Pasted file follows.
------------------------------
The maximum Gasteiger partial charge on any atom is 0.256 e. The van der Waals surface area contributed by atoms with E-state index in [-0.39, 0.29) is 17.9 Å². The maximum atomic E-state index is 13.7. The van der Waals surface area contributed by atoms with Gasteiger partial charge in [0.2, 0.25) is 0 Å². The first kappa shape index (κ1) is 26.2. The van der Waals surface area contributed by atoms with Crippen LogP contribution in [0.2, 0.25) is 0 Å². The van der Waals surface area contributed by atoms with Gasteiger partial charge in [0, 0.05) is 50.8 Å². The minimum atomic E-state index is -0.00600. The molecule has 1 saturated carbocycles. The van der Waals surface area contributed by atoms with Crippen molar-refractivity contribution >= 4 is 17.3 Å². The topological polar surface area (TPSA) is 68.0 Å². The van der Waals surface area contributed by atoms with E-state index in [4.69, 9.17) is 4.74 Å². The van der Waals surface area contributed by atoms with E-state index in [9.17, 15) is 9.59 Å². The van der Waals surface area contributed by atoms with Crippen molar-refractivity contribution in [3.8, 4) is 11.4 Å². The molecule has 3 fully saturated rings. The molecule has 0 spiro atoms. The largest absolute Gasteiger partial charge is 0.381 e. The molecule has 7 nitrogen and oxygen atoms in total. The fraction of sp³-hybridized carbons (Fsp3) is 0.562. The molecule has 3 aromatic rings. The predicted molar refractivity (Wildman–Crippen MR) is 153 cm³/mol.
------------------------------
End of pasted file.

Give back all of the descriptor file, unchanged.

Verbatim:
The maximum Gasteiger partial charge on any atom is 0.256 e. The van der Waals surface area contributed by atoms with E-state index in [-0.39, 0.29) is 17.9 Å². The maximum atomic E-state index is 13.7. The van der Waals surface area contributed by atoms with Gasteiger partial charge in [0.2, 0.25) is 0 Å². The first kappa shape index (κ1) is 26.2. The van der Waals surface area contributed by atoms with Crippen LogP contribution in [0.2, 0.25) is 0 Å². The van der Waals surface area contributed by atoms with Gasteiger partial charge in [0, 0.05) is 50.8 Å². The minimum atomic E-state index is -0.00600. The molecule has 1 saturated carbocycles. The van der Waals surface area contributed by atoms with Crippen molar-refractivity contribution >= 4 is 17.3 Å². The topological polar surface area (TPSA) is 68.0 Å². The van der Waals surface area contributed by atoms with E-state index in [4.69, 9.17) is 4.74 Å². The van der Waals surface area contributed by atoms with E-state index in [9.17, 15) is 9.59 Å². The van der Waals surface area contributed by atoms with Crippen molar-refractivity contribution in [3.8, 4) is 11.4 Å². The molecule has 3 fully saturated rings. The molecule has 0 spiro atoms. The largest absolute Gasteiger partial charge is 0.381 e. The molecule has 7 nitrogen and oxygen atoms in total. The fraction of sp³-hybridized carbons (Fsp3) is 0.562. The molecule has 3 aromatic rings. The predicted molar refractivity (Wildman–Crippen MR) is 153 cm³/mol.